——–This article was originally written for a magazine that focuses on outdoor sports and mountain life. We never ended up using it. But I like it and a few others have too. So thought I’d repurpose for my own site! 

In the spring of 2010 I came across the italicized words you see below which were spoken by environmentalist, entrepreneur and author Paul Hawken at a commencement address to the University of Portland’s graduating class of 2009.  After reading this address and few of his books (The Ecology of Commerce and Blessed Unrest) I’ve had a mini-obsession with environmental writings, the work I do as a wellness practitioner, human health in the Western world, our planet, our future and how it all intertwines.


“This planet came with a set of instructions, but we seem to have misplaced them. Important rules like don’t poison the water, soil, or air, don’t let the earth get overcrowded, and don’t touch the thermostat have been broken. Buckminster Fuller said that spaceship earth was so ingeniously designed that no one has a clue that we are on one, flying through the universe at a million miles per hour, with no need for seatbelts, lots of room in coach, and really good food—but all that is changing.”


We (you and me), have some ingenious design going on too. The human spaceship is pretty impressive. With the human brain on board, we are the most evolved piece of machinery ever documented on this spaceship earth – and just like earth, many of us have not got a clue about this incredible ride we get for free which flies us around through life: running from workout to work, from appointment to bike ride, to après party to dinner party to bed and repeat.

Until of course, something goes wrong.

Historically human interest in “how we really work” begins when we crash (sometimes literally sometimes metaphorically) and fixing is required.  Most of us are more dedicated to our bike and ski maintenance than to the very vessel that so lovingly allows us to bike and ski. We carry tools and devices to fix our equipment upon malfunction, but rarely are we savvy and schooled in the various techniques and methods to maintain and preserve our own human function.

As humans we are new and incredibly rusty in this world we call life on spaceship earth. We are still figuring out how to best maneuver ourselves with the least amount of harm, a heck of a lot of fun, and minimal impact on our environment. Us humanoids never came with a set of instructions. Actually, the earth didn’t either. We’ve been improvising since the beginning. I wonder if it’s time to go to the drawing board, hunker down, breathe, take a look around and write some new instructions for our survival. Maybe at the same time we should make a set to go with our planet and make a pack to follow them simultaneously.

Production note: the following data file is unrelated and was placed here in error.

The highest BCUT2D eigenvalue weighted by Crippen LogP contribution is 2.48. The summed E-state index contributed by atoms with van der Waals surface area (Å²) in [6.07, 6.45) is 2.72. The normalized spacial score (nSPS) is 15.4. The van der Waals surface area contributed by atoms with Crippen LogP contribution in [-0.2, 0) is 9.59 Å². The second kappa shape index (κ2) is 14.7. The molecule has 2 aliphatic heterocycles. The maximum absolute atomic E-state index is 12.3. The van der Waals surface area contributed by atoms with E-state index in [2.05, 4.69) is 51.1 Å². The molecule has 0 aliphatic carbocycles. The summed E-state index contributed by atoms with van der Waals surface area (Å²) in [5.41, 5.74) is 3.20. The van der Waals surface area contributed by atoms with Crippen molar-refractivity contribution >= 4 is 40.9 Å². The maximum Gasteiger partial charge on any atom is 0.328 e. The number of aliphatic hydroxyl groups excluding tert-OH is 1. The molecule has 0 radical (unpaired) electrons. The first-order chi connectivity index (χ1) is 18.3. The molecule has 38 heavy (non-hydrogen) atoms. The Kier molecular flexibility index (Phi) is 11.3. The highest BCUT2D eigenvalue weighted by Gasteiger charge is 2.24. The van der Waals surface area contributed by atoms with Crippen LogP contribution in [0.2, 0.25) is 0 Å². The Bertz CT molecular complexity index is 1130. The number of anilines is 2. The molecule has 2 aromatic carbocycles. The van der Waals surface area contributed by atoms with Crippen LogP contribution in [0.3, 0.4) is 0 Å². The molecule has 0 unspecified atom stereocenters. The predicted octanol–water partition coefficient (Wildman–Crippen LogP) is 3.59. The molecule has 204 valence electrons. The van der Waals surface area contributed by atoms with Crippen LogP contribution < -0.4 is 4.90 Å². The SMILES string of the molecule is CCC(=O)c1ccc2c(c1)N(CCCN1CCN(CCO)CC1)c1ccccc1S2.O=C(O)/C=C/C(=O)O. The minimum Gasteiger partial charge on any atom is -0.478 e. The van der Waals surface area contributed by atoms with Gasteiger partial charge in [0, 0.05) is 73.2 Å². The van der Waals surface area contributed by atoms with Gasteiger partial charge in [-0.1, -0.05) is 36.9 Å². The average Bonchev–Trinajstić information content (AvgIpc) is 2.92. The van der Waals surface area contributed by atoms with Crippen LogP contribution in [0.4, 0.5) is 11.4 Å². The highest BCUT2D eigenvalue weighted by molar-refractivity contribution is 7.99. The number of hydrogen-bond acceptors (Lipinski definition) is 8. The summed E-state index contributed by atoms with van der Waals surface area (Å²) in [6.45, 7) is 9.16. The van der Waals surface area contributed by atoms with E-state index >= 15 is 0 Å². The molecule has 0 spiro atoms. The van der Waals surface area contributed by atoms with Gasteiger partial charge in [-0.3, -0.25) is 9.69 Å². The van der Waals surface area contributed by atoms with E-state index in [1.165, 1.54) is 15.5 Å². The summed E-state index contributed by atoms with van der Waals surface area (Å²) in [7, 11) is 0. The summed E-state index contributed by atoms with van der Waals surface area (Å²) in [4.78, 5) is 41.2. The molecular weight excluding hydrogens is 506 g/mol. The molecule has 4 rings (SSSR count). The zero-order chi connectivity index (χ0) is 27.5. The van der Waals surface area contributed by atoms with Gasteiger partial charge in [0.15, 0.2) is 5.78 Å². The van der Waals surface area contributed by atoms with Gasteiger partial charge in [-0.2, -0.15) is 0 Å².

Historically earth health-care’ has been synonymous with human health care:

We wait until something unbearably awful happens.  Then maybe we’ll get some help. Sometimes the damage can be restored, sometimes it can’t. Then we bring in the experts. Listen to what they have to say and typically don’t follow their advice.

The more I dive into environmental writings and the more I work with clients, the more I see this connection: The “Just good enough” and “Oh, next week I’ll…‘XYZ’” way of human health care has seeped into our planetary care.

Are you waiting for your own breakdown to befriend you before you learn a bit about your personal spaceship and all its amazing qualities for self-renewal? Can we wait for the earth’s equivalent of a massive heart attack or nervous system break down before we really perk up and see the severity of what’s going on? It’s okay if you are guilty of this. I am too.

Irreversible damage is never a pretty sight to see. Trust me I’ve seen it. I am sure you have too. I don’t wish it upon anyone and definitely not my planet.

Fuller was right back in ’68: ‘all IS changing’.  Forty-two years is enough time to be on standby. Making some intelligent changes that will be talked about in 3 billion years might be a step we (you and me) need to take.

Irene Lyon does art with human systems. It started as a personal project, and branched out from there. She believes that in human systems, when the art is intentional and in relationship to the environment, good things spontaneously happen. In another life she’d be driving on the Formula 1 Circuit and cheffing her own restaurant, but now – she loves what she does and does so in Whistler, British Columbia. (or wherever her instincts may take her).


Thanks for reading, Irene.